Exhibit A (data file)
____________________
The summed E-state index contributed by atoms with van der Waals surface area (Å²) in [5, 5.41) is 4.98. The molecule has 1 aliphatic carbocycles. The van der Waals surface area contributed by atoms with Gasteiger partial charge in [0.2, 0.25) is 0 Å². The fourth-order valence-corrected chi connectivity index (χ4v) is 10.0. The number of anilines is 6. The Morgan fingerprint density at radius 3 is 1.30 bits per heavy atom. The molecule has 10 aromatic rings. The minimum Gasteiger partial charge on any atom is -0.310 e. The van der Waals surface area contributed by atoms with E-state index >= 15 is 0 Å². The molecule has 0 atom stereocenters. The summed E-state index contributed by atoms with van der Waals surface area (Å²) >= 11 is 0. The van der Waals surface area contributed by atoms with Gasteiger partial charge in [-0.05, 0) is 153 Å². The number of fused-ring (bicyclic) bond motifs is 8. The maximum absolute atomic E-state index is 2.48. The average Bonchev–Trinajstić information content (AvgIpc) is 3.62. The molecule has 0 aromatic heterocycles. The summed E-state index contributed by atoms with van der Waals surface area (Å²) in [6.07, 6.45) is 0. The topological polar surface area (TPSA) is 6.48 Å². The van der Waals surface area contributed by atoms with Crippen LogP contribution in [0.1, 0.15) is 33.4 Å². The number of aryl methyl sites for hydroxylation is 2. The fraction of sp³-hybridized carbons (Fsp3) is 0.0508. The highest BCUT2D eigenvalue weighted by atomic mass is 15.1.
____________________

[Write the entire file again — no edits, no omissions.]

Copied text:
The summed E-state index contributed by atoms with van der Waals surface area (Å²) in [5, 5.41) is 4.98. The molecule has 1 aliphatic carbocycles. The van der Waals surface area contributed by atoms with Gasteiger partial charge in [0.2, 0.25) is 0 Å². The fourth-order valence-corrected chi connectivity index (χ4v) is 10.0. The number of anilines is 6. The Morgan fingerprint density at radius 3 is 1.30 bits per heavy atom. The molecule has 10 aromatic rings. The minimum Gasteiger partial charge on any atom is -0.310 e. The van der Waals surface area contributed by atoms with E-state index >= 15 is 0 Å². The molecule has 0 atom stereocenters. The summed E-state index contributed by atoms with van der Waals surface area (Å²) >= 11 is 0. The van der Waals surface area contributed by atoms with Gasteiger partial charge in [-0.05, 0) is 153 Å². The number of fused-ring (bicyclic) bond motifs is 8. The maximum absolute atomic E-state index is 2.48. The average Bonchev–Trinajstić information content (AvgIpc) is 3.62. The molecule has 0 aromatic heterocycles. The summed E-state index contributed by atoms with van der Waals surface area (Å²) in [6.07, 6.45) is 0. The topological polar surface area (TPSA) is 6.48 Å². The van der Waals surface area contributed by atoms with Crippen LogP contribution in [0.1, 0.15) is 33.4 Å². The number of aryl methyl sites for hydroxylation is 2. The fraction of sp³-hybridized carbons (Fsp3) is 0.0508. The highest BCUT2D eigenvalue weighted by atomic mass is 15.1.